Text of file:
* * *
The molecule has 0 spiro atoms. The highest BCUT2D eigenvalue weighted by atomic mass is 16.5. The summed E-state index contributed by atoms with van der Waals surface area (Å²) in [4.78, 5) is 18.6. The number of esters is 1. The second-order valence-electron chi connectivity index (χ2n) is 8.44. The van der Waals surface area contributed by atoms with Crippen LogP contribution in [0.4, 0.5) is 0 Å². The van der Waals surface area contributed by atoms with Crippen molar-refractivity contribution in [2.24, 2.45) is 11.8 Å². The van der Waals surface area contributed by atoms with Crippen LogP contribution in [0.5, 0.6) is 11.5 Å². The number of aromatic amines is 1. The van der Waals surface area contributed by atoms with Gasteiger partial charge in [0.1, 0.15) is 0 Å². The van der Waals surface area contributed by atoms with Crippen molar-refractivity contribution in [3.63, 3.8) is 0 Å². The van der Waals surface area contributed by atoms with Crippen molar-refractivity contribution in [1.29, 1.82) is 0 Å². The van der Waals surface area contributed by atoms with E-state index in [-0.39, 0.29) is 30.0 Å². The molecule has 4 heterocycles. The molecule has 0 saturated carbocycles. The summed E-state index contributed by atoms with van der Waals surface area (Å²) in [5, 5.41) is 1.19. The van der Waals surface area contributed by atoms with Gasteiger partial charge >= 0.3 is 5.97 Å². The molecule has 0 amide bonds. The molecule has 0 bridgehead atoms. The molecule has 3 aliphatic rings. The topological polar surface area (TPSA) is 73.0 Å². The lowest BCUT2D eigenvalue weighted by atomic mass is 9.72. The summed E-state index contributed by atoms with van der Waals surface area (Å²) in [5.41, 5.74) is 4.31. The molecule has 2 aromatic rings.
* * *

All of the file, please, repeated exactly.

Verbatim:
The molecule has 0 spiro atoms. The highest BCUT2D eigenvalue weighted by atomic mass is 16.5. The summed E-state index contributed by atoms with van der Waals surface area (Å²) in [4.78, 5) is 18.6. The number of esters is 1. The second-order valence-electron chi connectivity index (χ2n) is 8.44. The van der Waals surface area contributed by atoms with Crippen LogP contribution in [0.4, 0.5) is 0 Å². The van der Waals surface area contributed by atoms with Crippen molar-refractivity contribution in [2.24, 2.45) is 11.8 Å². The van der Waals surface area contributed by atoms with Crippen LogP contribution in [0.5, 0.6) is 11.5 Å². The number of aromatic amines is 1. The van der Waals surface area contributed by atoms with Gasteiger partial charge in [0.1, 0.15) is 0 Å². The van der Waals surface area contributed by atoms with Crippen molar-refractivity contribution in [3.63, 3.8) is 0 Å². The van der Waals surface area contributed by atoms with Crippen molar-refractivity contribution in [1.29, 1.82) is 0 Å². The van der Waals surface area contributed by atoms with E-state index in [-0.39, 0.29) is 30.0 Å². The molecule has 4 heterocycles. The molecule has 0 saturated carbocycles. The summed E-state index contributed by atoms with van der Waals surface area (Å²) in [5, 5.41) is 1.19. The van der Waals surface area contributed by atoms with Gasteiger partial charge >= 0.3 is 5.97 Å². The molecule has 0 amide bonds. The molecule has 0 bridgehead atoms. The molecule has 3 aliphatic rings. The topological polar surface area (TPSA) is 73.0 Å². The lowest BCUT2D eigenvalue weighted by atomic mass is 9.72. The summed E-state index contributed by atoms with van der Waals surface area (Å²) in [5.41, 5.74) is 4.31. The molecule has 2 aromatic rings.